Copenhagen cost for a week

With the trip in the rearview mirror, and a week for all transactions to post, I figured I’d write up what the week cost.

This review will provide an “all in” cost for a week long trip to Copenhagen, for two people traveling from Minneapolis, in August of 2018. Airfare will be the largest variable, depending on where you’re originating from. All costs will be in US dollars.

I will break the costs down in a couple ways, hopefully allowing you to use this as a guide to plan your trip. First, I’ll give a day-by-day breakdown of what we spent our money on, and then at the end, I’ll group costs totals together as Transport, Accommodations, Activities, Food, and Extras.

I’ll also give a generalization of whether I think Copenhagen is “expensive” or not. This is highly subjective, since what’s cheap to me might be expensive to you, so YMMV.

I will say that, for me, this was a mid-level trip in terms of how I created my budget. Certainly not budget travel, but not at my high end either. This was mainly down to food choices. Copenhagen is world renowned for its cuisine, but given I was traveling with my teenage son, I knew we wouldn’t be eating 10 course tasting menus at Noma. We still ate at some highly recommended spots, but nothing with white table clothes.

Pre-purchased Logistics

The destination was chosen from a list of options in a great Thrifty Traveler deal. The round trip tickets on Icelandair came to $1304 after taxes and fees, or $652 each person. I’ve since seen this same trip as low as $392 per person.

I used Airbnb to find a wonderful flat in Frederiksberg, which is a neighborhood just outside of the Copenhagen city center. The total cost for six nights was $656 after all the fees and taxes, or $109 per night. The flat was perfectly located for us, and exactly what we were looking for. If you’re interested, here’s the place.

We also pre-purchased bike rentals through Bycyklen, which is the city bike system. Over the course of the week we bought two blocks of 300 minutes each, which ended up being $95, or $47.50 for each block. I would highly recommend this option for getting around the city. There are pickup/drop off locations all over the city, the bikes are motorized, have GPS and the cost is super reasonable compared to the other options (metro, bus, taxi). Also biking the city is the absolute best way to see the city. Probably our favorite thing from the trip.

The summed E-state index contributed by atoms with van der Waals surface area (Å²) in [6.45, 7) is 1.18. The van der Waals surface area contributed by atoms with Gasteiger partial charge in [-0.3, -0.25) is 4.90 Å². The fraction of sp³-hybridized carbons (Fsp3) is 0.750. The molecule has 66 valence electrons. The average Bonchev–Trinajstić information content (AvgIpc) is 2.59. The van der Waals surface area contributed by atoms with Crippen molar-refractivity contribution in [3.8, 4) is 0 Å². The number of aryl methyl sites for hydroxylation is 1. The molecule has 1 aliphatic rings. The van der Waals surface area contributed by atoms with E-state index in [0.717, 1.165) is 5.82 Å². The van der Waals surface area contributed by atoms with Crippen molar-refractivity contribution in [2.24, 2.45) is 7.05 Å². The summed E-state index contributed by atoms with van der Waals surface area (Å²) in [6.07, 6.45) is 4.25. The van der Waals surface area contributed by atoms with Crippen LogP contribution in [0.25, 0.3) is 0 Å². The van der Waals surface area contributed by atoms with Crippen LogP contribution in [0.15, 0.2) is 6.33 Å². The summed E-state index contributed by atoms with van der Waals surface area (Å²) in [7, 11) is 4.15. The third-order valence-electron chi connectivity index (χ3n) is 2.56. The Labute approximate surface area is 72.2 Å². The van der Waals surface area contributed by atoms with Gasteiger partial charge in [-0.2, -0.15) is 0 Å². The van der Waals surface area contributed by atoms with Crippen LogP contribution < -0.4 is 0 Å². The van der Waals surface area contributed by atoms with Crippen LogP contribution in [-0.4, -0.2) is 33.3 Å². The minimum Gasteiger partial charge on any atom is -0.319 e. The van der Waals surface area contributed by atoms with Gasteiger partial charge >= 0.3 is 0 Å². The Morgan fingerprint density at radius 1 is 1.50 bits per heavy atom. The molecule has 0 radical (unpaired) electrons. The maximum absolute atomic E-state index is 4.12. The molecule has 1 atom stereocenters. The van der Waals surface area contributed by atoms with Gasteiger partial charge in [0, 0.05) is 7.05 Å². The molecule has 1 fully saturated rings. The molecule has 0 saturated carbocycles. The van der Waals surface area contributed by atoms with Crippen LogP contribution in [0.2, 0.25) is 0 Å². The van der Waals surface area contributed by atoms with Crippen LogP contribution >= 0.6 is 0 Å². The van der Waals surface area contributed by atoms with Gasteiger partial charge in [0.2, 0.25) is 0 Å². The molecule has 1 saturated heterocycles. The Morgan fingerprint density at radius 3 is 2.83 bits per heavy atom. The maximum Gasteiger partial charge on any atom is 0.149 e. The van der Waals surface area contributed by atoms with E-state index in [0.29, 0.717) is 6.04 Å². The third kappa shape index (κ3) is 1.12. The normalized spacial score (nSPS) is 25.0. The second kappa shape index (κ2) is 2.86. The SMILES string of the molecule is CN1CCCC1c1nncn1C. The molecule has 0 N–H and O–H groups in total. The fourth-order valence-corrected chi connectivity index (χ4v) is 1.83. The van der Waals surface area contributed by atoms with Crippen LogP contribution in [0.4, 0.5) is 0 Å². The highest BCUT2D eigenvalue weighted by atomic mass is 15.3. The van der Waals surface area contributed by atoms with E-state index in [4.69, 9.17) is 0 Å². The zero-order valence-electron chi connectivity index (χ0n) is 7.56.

Day One

Our flight didn’t leave Minneapolis until 7:30pm, so costs are possibly a bit lower on this day than others. At the MSP airport, we kicked off our trip in style by stopping at Surdyk’s Flights for some mac n’ cheese, a soda and two glasses of bubbly … my favorite way to start any vacation! A bit spendy at $45, but terminal 2 doesn’t have any lounges, so Priority Pass wasn’t an option.

On our first leg flight to Iceland, I ordered a $9 Gin & Tonic to help me fall asleep, and our layover at Keflavik in Iceland was first thing in the morning, so we grabbed coffee, hot chocolate and a snack, which was about $11.

Upon arrive in Copenhagen, using the Metro was the most efficient way to reach Frederiksberg and our tickets were $9.

That afternoon we grabbed some pastries in the neighborhood ($7) and for dinner had delicious fish and chips, and a lobster roll at Hooked, which totaled $51.

Total: $132

Day Two

Started the day with pastries ($6) and coffee/hot chocolate ($11). We spent the day just exploring with no real plan in mind. We ate amazingly delicious tacos from Hija de Sanchez (you’ll notice a theme on this shortly) at Torvehallerne, which came to $43. Eli also snagged a yummy dolce de leche milkshake at Is à Bella for $7.

More biking and more exploring, and we ended up at Cafe Pixie for a mid-afternoon snack. We enjoyed cookies, cokes, olives and an Americano cocktail while soaking in the Hygge. All told it was $24.

Being Sunday in Europe, we had to take advantage of watching football (soccer) at the proper time (instead of early mornings like back home). Eli is a massive Chelsea supporter, so we made our way to the London Pub to take in the match. A coke and a pint set us back $13. Thankfully Chelsea won, which offset some of the high cost.

Dinner was down in the meat packing district at mother. This amazing Neapolitan style pizza place was one of my favorite meals. Dinner included bufala bruschetta, margarita pizza, a coke and a negroni, priced nicely at $31.

Total: $135

Day Three

Early morning coffee at Coffee Collective was $7, and a delicious porridge breakfast at Grød was $25.

Mid-afternoon coffee and hot chocolate at Prolog was $13. A stop at Rundetaarn, the Round Tower, to enjoy the view cost us $8 for the two of us.

We got caught out in the rain in the late afternoon, so scrapped plans for dinner in the city. Back in Frederiksberg, we grabbed burgers and fries at Blaabjerg & Madsen, costing $31, and ice cream afterwards for $14.

Total: $103

Day Four

Up early again for another cup of coffee at Coffee Collective ($7). Breakfast at Cafe Taxa was $39. Eli had eggs, bacon, avocado and toast, with hot chocolate. I enjoyed a wonderful breakfast stew and coffee.

For lunch, we finally got around to trying the Danish hotdogs at Døp, enjoyed with a soda for $15 (2 hotdogs, 1 soda). The daily afternoon coffee stop was at Forloren and came to $13 for a latte and a hot chocolate.

For dinner, we landed at Bæst, another “it” spot in town for more delicious pizza. We enjoyed bruschetta and a pie, washed down with a coke and a negroni, at a cost $65 (our most expensive meal of the trip), and capped the night with ice cream ($8).

Total: $147

Day Five

No early morning coffee, but breakfast at Grød again (so good!). Coffee, hot chocolate, a couple of porridges, all for $31.

A return visit to the Round Tower, set us back another $8. Afternoon coffee at the wonderfully charming Sonny was $22, and included a double latte, hot chocolate, and a couple slices of banana chocolate chip bread.